Society

Can I Visit The Smithsonian Institution In 2020?

The Smithsonian Institution is a collective of art, history and science museums and research centers under the patronage of the Government of the United States.

In nearly every article we wrote about gemstones, we mentioned one or the other famous gem being on display in Smithsonian Institution, Washington DC. What is that magical place, and how can you get to visit it?

What Is The Smithsonian Institution?

The Smithsonian - or, in full, the Smithsonian Institution is a collective of art, history, and science museums and research centers under the patronage of the Government of the United States. It was founded on August 10, 1846. The name honors English scientist James Smithson who left everything he had to the institution. 

This world-renowned museum and research complex includes 17 museums and galleries (including the National Zoo), in and around Washington, DC, and two museums in New York. The Smithsonian maintains and catalogs an enormous collection of artifacts and natural history objects. The collection contains more than 150 million items, works of art, and specimens altogether.

The majority of the museums are open year-round except for a few days. The admission is always free at every location for everyone!

The list Of Smithsonian Museums

 Historic planes at the National Air and Space Museum in Washington D.C.
 Historic planes at the National Air and Space Museum in Washington D.C. Credit: Kamira / Shutterstock.com

The Smithsonian is 19 world-class museums, galleries, gardens, and a zoo. The central building is known as "The Castle." This is a great meeting spot, and the Visitors' Information Center with all the materials guests might need. There is also a crypt of the main benefactor of the institution James Smithson. Here is the full list:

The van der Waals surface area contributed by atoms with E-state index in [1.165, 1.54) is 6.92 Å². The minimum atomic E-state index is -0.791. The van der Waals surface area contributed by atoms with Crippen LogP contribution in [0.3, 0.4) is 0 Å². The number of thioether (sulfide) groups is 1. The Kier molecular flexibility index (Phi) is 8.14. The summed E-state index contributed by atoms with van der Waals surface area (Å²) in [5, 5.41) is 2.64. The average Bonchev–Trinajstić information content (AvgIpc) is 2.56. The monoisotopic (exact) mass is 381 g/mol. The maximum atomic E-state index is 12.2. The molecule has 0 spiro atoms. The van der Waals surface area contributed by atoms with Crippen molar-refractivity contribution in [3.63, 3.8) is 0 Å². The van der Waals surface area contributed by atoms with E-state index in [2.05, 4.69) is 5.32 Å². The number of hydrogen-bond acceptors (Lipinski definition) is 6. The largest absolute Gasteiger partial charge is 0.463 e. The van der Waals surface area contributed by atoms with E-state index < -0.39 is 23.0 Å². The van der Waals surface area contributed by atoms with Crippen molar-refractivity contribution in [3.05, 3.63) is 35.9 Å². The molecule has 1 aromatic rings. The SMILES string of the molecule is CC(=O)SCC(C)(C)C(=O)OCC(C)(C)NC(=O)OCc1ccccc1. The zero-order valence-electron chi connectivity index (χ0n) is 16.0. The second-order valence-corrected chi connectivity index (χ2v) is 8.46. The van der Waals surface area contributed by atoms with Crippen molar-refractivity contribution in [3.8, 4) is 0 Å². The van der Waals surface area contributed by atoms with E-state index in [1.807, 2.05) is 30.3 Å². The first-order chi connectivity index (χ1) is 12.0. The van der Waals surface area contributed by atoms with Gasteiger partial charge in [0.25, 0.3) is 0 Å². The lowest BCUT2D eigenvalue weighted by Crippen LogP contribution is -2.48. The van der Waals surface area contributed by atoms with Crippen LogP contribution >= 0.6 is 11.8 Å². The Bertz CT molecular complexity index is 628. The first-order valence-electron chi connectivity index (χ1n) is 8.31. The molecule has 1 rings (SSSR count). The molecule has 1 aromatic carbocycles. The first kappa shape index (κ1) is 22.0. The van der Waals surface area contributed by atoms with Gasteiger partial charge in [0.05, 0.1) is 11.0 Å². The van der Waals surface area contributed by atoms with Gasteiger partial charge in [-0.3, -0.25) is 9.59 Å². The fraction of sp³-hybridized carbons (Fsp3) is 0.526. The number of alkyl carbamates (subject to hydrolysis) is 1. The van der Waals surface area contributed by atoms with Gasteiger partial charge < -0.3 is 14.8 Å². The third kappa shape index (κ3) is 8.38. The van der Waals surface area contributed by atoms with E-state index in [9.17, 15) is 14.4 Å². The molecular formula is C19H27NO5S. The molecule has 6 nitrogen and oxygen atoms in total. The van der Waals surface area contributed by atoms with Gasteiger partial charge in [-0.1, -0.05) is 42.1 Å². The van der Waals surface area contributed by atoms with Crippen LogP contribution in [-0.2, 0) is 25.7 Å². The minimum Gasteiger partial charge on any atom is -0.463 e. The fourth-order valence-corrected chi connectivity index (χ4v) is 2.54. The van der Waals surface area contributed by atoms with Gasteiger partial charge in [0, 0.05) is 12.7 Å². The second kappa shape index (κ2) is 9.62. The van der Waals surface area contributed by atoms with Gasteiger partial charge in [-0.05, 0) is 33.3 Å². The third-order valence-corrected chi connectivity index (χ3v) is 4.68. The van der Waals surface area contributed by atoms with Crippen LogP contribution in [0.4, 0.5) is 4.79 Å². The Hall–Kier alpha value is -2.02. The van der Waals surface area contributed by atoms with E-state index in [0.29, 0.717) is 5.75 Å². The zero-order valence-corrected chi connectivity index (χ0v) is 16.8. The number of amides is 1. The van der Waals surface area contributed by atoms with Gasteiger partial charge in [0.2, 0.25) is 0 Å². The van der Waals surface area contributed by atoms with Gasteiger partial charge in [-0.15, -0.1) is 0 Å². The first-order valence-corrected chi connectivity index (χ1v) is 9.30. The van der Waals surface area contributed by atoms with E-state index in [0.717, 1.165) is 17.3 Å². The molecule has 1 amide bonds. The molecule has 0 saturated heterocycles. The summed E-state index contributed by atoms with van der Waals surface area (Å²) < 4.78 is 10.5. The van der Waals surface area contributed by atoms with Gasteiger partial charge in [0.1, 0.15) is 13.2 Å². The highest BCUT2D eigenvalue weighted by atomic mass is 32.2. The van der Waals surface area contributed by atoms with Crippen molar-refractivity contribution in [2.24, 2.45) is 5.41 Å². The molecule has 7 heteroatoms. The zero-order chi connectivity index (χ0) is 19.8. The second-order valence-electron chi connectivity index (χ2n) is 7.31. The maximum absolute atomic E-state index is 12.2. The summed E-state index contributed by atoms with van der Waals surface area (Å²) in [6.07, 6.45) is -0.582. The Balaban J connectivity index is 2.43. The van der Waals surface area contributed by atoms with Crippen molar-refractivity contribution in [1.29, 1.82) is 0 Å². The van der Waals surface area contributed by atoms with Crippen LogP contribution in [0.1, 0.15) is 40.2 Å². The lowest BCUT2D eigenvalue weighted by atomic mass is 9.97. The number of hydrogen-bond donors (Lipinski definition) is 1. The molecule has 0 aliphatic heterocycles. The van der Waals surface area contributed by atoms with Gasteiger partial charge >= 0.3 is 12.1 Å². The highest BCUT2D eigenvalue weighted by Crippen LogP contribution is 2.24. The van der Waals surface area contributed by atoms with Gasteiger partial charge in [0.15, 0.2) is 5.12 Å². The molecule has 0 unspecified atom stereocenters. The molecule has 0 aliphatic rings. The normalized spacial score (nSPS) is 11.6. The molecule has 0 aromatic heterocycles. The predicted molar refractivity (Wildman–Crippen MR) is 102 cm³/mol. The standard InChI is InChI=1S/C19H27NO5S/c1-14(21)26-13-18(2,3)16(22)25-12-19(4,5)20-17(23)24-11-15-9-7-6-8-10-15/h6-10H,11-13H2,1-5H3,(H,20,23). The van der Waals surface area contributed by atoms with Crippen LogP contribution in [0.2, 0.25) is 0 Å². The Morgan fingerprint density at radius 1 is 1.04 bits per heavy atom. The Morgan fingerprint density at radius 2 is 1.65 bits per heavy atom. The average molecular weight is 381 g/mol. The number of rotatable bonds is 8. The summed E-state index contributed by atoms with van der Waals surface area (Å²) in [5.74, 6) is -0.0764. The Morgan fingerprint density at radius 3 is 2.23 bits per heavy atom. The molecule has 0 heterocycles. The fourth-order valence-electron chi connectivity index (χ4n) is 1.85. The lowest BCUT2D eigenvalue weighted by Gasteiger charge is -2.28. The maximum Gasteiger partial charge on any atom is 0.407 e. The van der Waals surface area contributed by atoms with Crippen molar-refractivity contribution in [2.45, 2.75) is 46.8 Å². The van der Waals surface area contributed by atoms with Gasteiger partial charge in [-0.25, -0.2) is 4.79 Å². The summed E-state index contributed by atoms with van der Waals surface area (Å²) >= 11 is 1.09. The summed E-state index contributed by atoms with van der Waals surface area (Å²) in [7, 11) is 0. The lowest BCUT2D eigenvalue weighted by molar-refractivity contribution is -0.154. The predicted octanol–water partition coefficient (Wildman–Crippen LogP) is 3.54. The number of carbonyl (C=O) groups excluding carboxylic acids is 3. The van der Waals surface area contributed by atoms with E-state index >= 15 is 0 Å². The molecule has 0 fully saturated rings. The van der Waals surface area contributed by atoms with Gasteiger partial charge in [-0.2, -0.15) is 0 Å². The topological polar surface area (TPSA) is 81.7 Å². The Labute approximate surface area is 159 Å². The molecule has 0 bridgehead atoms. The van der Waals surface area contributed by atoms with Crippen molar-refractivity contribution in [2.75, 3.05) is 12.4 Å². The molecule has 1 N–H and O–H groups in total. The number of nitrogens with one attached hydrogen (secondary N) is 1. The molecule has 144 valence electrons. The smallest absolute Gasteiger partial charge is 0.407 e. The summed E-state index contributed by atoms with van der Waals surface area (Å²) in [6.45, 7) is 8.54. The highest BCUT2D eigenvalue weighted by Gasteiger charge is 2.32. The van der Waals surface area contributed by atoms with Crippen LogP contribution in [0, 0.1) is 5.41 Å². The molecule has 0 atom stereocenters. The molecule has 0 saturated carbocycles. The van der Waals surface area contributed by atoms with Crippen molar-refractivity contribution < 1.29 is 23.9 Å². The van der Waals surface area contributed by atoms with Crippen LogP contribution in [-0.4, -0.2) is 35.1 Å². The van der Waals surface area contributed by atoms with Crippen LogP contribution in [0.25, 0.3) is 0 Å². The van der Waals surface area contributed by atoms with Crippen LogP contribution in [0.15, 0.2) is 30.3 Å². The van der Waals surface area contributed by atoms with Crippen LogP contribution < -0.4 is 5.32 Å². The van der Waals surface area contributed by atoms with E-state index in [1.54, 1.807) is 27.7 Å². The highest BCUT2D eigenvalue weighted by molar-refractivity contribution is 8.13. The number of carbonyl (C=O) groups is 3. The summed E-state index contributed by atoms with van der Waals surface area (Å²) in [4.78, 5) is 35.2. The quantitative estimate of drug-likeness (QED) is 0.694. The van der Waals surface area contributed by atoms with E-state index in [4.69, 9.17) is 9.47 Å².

• National Museum of Natural History: The history of evolution and life science objects
  • National Air and Space Museum and National Air and Space Museum, Steven F. Udvar-Hazy Center: the progress of flying machines
  • National Museum of American History: the history of the state
  • National Zoo: live animals 
  • National Museum of African American History and Culture: historical and cultural artifacts 
  • American Art Museum and The Renwick Gallery of the Smithsonian American Art Museum: contemporary art objects
  • Hirshhorn Museum and Sculpture Garden: mainly modern art and larger objects 
  • National Portrait Gallery: portraits 
  • Freer and Arthur M. Sackler Gallery: Asian art 
  • National Postal Museum: stamps and objects associated with the history of post
  • National Museum of African Art: art from the talents of African origin and historical artifacts 
  • Anacostia Community Museum: African American culture artifacts
  • National Museum of the American Indian Arts: native Americans arts
  • American Indian Museum: mainly historical and anthropological objects and events (Ney York site)
  • Cooper-Hewitt, Smithsonian Design Museum: history and impact of design (New York site)
  • The Arts and Industries Building (the original home of the National Museum)

Where Are The Smithsonian Museums Located?

Eleven museums and galleries are located in Washington, D.C., at the National Mall. Six more museums and the National Zoo are located in the greater National Capital Area. The two additional museums are in New York City.

The Smithsonian in Washington has its own Metro stop on the Orange and Blue lines, and they strongly recommend using public transport to reach them, as the parking space is minimal and mainly reserved for guests with disabilities.

What Is Inside The National Museum Of Natural History?